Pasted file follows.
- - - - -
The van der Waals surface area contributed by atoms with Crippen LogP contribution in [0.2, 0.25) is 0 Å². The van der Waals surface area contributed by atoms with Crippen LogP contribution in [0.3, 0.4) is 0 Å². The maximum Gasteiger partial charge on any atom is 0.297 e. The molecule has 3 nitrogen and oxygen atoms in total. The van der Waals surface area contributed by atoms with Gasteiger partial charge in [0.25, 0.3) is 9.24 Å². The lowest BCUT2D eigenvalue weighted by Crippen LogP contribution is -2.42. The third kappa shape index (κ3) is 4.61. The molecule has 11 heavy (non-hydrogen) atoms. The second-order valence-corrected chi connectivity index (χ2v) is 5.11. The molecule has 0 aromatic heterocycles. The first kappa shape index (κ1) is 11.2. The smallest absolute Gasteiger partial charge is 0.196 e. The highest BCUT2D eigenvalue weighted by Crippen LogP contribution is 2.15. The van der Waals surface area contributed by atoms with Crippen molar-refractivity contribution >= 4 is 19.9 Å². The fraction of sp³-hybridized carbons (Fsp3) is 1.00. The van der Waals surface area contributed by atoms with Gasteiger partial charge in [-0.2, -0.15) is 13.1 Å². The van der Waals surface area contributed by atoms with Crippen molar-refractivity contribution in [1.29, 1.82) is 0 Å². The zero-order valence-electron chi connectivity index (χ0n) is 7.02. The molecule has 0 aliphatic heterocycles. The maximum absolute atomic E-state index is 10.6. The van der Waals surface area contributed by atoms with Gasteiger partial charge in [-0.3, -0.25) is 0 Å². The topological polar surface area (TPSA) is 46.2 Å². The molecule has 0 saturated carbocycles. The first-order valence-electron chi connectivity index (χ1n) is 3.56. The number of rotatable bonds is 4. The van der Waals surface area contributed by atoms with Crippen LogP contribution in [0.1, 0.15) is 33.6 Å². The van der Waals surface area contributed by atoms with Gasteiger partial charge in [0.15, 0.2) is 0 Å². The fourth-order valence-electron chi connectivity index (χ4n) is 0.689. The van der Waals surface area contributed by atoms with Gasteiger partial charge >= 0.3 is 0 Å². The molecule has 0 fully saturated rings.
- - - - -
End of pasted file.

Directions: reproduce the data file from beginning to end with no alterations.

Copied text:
The van der Waals surface area contributed by atoms with Crippen LogP contribution in [0.2, 0.25) is 0 Å². The van der Waals surface area contributed by atoms with Crippen LogP contribution in [0.3, 0.4) is 0 Å². The maximum Gasteiger partial charge on any atom is 0.297 e. The molecule has 3 nitrogen and oxygen atoms in total. The van der Waals surface area contributed by atoms with Gasteiger partial charge in [0.25, 0.3) is 9.24 Å². The lowest BCUT2D eigenvalue weighted by Crippen LogP contribution is -2.42. The third kappa shape index (κ3) is 4.61. The molecule has 11 heavy (non-hydrogen) atoms. The second-order valence-corrected chi connectivity index (χ2v) is 5.11. The molecule has 0 aromatic heterocycles. The first kappa shape index (κ1) is 11.2. The smallest absolute Gasteiger partial charge is 0.196 e. The highest BCUT2D eigenvalue weighted by Crippen LogP contribution is 2.15. The van der Waals surface area contributed by atoms with Crippen molar-refractivity contribution >= 4 is 19.9 Å². The fraction of sp³-hybridized carbons (Fsp3) is 1.00. The van der Waals surface area contributed by atoms with Gasteiger partial charge in [-0.2, -0.15) is 13.1 Å². The van der Waals surface area contributed by atoms with Crippen molar-refractivity contribution in [1.29, 1.82) is 0 Å². The zero-order valence-electron chi connectivity index (χ0n) is 7.02. The molecule has 0 aliphatic heterocycles. The maximum absolute atomic E-state index is 10.6. The van der Waals surface area contributed by atoms with Gasteiger partial charge in [-0.3, -0.25) is 0 Å². The topological polar surface area (TPSA) is 46.2 Å². The molecule has 0 saturated carbocycles. The first-order valence-electron chi connectivity index (χ1n) is 3.56. The number of rotatable bonds is 4. The van der Waals surface area contributed by atoms with Crippen LogP contribution in [0.1, 0.15) is 33.6 Å². The van der Waals surface area contributed by atoms with Gasteiger partial charge in [0.15, 0.2) is 0 Å². The fourth-order valence-electron chi connectivity index (χ4n) is 0.689. The van der Waals surface area contributed by atoms with Gasteiger partial charge >= 0.3 is 0 Å². The molecule has 0 fully saturated rings.